To read the full article, click here.

 

 

Riverside Unified School District Teachers Go On Arctic Expedition

(This article contains excerpts from rusdlink.org and the Arctic’s Edge Facebook page.)

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After collecting samples from four ponds along Lindy Trail this morning, the team “chills” on the tundra. Photo credit: Arctic’s Edge

Eight Riverside Unified School District teachers went on an Arctic Expedition this summer. With an Earthwatch fellowship made possible through the Riverside Educational Enrichment Foundation (REEF).

The adventurers include: Stephanie  Niechayev from Arlington High School; JulieOlson from Chemawa Middle school; Melinda Lang from Madison Elementary School; Erin Garcia from University Heights Middle School; Suzanne Priebe from Earhart Middle School; Tammy Soper from Sierra Middle School; Carla Yawney from Kennedy Elementary School; and Kristin Kund from Poly High School.

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Photo credit: Arctic’s Edge

The expedition team from RUSD exemplifies Seizing Our Destiny’s intelligent growth pillar.  Not only were they able to gather valuable research and data, they are now able to share the findings with their students. This experience gives students the opportunity to take their eyes out of the books briefly and connect with teachers in a fun and interesting way.

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Photo credit: Arctic’s Edge

The teachers departed for their trip on July 9 and were gone through July 20. They travelled to Manitoba, Canada to measure evidence of global warming. The objective was to take water samples; assess the abundance of fish and frogs, and monitor the health of trees in the area. Teachers spent the mornings collecting data, worked in labs in the afternoons, and attended lectures in the evenings.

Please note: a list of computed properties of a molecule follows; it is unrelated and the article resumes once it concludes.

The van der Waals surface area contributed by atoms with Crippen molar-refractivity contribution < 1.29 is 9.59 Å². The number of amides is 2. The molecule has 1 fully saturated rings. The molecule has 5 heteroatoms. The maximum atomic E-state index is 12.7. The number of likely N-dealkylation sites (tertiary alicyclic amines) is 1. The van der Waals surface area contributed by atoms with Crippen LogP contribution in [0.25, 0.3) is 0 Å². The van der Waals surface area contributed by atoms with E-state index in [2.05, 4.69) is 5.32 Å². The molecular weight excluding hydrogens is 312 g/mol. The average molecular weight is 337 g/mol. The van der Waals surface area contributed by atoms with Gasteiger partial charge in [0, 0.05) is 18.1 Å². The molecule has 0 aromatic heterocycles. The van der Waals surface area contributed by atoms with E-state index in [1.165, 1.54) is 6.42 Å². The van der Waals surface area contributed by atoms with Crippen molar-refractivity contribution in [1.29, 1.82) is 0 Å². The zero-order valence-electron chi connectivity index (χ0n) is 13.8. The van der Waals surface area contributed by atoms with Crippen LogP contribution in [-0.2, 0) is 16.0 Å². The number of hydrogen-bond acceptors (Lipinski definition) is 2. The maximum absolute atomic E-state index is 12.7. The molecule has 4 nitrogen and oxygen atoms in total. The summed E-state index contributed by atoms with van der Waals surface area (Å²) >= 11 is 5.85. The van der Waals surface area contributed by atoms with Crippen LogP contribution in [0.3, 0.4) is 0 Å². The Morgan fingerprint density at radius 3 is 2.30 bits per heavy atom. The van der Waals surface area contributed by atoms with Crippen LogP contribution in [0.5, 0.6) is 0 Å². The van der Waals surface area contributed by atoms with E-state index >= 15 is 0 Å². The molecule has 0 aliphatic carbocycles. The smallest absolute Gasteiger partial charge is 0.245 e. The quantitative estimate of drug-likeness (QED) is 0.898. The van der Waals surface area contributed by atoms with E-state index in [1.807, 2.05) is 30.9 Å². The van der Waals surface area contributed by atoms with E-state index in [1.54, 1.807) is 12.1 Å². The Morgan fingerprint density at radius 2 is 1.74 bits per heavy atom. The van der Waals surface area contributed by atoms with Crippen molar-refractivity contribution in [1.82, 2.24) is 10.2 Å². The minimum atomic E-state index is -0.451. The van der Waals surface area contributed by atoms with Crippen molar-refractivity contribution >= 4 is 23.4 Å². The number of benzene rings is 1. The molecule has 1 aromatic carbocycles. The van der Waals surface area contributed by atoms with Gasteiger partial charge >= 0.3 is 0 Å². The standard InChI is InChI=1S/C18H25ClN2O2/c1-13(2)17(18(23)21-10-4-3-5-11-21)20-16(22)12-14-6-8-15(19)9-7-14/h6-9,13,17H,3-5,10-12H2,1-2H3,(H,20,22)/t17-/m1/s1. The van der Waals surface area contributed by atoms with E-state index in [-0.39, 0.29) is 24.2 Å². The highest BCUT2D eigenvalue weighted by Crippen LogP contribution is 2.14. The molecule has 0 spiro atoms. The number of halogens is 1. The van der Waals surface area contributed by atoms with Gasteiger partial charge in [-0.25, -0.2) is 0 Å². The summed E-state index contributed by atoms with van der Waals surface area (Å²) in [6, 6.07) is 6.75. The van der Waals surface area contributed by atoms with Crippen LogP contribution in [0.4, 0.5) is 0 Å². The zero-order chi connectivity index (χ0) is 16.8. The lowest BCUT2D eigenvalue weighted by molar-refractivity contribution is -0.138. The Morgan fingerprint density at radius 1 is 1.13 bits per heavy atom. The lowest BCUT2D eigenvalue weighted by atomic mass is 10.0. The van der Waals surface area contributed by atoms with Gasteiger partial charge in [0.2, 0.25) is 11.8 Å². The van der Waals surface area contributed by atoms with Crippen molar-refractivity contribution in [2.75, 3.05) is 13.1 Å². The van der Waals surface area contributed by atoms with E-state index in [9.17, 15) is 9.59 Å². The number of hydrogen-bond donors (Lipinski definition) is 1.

To read more, click here.

 

Entrepreneurs Team Up Under One Roof

(This article contains excerpts from an article by Laurie Lucas, published in the Press-Enterprise on July 13, 2014)

Three Inland Empire entrepreneurs with enough chops and hops to go pro have tapped into an unusual business model to keep their home drafts flowing.  Brad McCauley, 31, Jason Castonguay, 38, and Philip Vieira, 29, are exceptionally bright science and computer geeks with a thirst for creating innovative beers and ales. But they lack the big bucks for a startup.

Brad McCauley, 31, Jason Castonguay, 38, and Philip Vieira, 29, left to right, are three brewers sharing facilities in an “incubator” for home brewers provided by Brew Crew, who hold the lease in a Riverside building. Photo credit: Kurt Miller.
Brad McCauley, 31, Jason Castonguay, 38, and Philip Vieira, 29, left to right, are three brewers sharing facilities in an “incubator” for home brewers provided by Brew Crew, who hold the lease in a Riverside building. Photo credit: Kurt Miller.

The concept is to help nanobrewing neophytes shed their amateur status by allowing them to work in a collaborative space where they can share equipment, develop recipes in a commercial setting and test-market directly to the public.

It is interesting to see entrepreneurs collaborating to help build each others brands by sharing knowledge and equipment, the brewers at Brew Crew Inc exemplify Seizing Our Destiny’s intelligent growth pillar.  Working everyday to harness entrepreneurial spirit within the community, Riverside embraces economic growth and directs it so it maintains and improves our already outstanding quality of life. 

Brew Crew, an 1,800-square-foot manufacturing and retail facility at Suite G, 11626 Sterling Ave., contains two brewing systems, a walk-in cooler to store kegs and a bar with 16 taps. There’s seating for 50, 25 in the store front and 25 in the warehouse when brewing isn’t happening.